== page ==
aspergers, autism, culture, health, living abroad, psychology, travel

Stop the Chattering

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Behold the Stimming

One common trait regarding people on the autism spectrum is stimming. I never knew there was a word for it, but that’s the clinical term. When I first heard that, I thought the word was “stemming” as in removing stems from something. Most people with autism take things literally. Thus, I wondered where people got this grandiose idea I was growing from the ground like a plant wanting to remove parts of me. There were no leaves or branches on my body. Whoever coined that phrase failed didn’t realize I’m from the wrong kingdom I thought. I didn’t grasp that “stimming” is a bastardized form of “self-stimulation.” That’s what someone on the spectrum does either whenever they’re overwhelmed, bored, or unwinding. It’s what we do to keep our brains occupied. There was a time most people thought we were crazy and that we belonged in institutions.

To Be or Not to Be; That is the Question

The best example I can give is Shakespeare’s play Hamlet. The title character would have soliloquies. Hamlet would talk to himself or do what I call thinking out loud. He was a troubled individual whose father was just murdered by his uncle, Claudius, in an attempt steal the throne and become the new King of Denmark. Hamlet knew what has happening because his father’s ghost would appear and tell him the story. Sometimes Hamlet spoke out loud while the specter wasn’t present. The idea was to make the viewer think Hamlet was losing his mind. He didn’t know how to handle this dilemma. His mother Gertrude began having feelings for Claudius which compounded the situation. You could tell Hamlet was overwhelmed. His soliloquies were to comfort himself and to rehearse how he would confront Claudius and Gertrude one day. Speaking out loud happens for me and other Aspies spontaneously. The most common place I recall it occurring is in the shower. Sometimes we reverberate lines we hear from TV shows or movies. Other times it’s rehashing conversations we had in the past we wish we could’ve said differently in hindsight. Sometimes I would prepare speeches about how I would accost someone making my life miserable.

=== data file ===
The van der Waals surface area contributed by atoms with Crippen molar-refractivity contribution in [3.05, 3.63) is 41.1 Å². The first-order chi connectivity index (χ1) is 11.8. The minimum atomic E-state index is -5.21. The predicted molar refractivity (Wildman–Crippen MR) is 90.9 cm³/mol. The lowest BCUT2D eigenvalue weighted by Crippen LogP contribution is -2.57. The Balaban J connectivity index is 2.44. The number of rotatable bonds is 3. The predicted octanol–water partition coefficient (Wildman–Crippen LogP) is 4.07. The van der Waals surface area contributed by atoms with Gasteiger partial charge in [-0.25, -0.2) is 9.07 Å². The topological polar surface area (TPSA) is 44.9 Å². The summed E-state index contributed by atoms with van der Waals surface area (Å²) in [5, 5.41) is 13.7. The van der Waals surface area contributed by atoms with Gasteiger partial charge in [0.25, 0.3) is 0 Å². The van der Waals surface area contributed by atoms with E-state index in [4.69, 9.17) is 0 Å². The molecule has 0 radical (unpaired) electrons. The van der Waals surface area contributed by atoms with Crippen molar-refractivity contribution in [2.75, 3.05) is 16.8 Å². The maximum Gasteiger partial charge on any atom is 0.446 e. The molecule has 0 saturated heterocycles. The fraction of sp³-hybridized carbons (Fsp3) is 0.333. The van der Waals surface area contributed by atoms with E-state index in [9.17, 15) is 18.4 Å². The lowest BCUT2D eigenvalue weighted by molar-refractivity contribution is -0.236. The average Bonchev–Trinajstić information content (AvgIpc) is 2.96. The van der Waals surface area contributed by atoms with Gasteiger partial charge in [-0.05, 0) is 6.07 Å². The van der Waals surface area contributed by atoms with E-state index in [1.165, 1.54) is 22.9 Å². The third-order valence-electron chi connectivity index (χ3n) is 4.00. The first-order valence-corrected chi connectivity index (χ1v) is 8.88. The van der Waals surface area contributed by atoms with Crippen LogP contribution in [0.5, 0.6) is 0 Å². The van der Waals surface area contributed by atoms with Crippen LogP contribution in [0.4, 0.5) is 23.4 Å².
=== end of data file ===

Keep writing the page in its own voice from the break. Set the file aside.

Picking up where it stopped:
Not a Junkie, Not a Bum

On the one hand, my mother would brush this off when I did this as a kid. The only thing she stated was it sounded like another person was in the same room. On the other hand, my dad and stepmom would harangue me for this when I lived with them in the early 90’s. Their house was in Long Island, New York. My dad worked at the World Trade Center in Lower Manhattan. I suspect it bothered them because they’d by default compare me to homeless people with mental problems or someone hopped up on drugs in the subways. On the surface, one might surmise they didn’t know any better. My dad and stepmom were smarter than that.

Not my Baby, Not at All